“Bad people do bad things”
In listening to this account of Hemant Lakhani, convicted in 2005 of illegal arms dealing, I was reminded of another This American Life episode about Brandon Darby. Underlying both stories are accounts of seemingly incompetent, misguided, would-be bad guys who were actualized on a path of evildoing by law-enforcement agents during sting operations.
What I found most interesting was the quote in the title of this post, said by the prosecutor in the Lakhani case. This was his justification for why it was okay to have the U.S. military supply Lakhani the weapon that he was convicted of illegally dealing. (If you listen to the story you will learn that Lakhani had been making promises to the informant of being able to procure weapons for a long time and he’d been unsuccessful on his own).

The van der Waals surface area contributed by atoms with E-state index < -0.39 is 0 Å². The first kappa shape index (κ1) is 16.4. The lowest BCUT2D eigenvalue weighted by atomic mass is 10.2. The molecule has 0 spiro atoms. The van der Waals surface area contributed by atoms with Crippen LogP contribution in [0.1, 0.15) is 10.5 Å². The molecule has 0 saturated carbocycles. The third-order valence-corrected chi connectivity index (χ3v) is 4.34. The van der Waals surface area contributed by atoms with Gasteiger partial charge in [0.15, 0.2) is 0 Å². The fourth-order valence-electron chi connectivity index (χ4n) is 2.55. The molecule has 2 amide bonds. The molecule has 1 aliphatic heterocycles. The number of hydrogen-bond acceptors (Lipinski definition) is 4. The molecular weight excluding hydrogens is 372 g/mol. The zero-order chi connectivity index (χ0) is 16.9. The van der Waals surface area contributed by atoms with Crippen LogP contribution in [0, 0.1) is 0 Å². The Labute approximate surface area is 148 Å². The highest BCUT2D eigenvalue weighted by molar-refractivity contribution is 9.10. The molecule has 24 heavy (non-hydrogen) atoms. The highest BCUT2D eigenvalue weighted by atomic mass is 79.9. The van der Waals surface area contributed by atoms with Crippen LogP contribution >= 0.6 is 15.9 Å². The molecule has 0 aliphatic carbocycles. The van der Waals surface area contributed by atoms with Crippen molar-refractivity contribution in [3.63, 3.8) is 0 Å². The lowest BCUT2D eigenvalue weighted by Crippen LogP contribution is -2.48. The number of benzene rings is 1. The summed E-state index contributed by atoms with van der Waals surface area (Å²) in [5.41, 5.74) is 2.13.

While it seems on the surface that “bad people do bad things” — i.e. that’s how bad things get done, they require a bad person to do them — renowned Stanford psychology professor, Philip Zimbardo, has a different theory, which he uses to describe what happened in Abu Ghraib: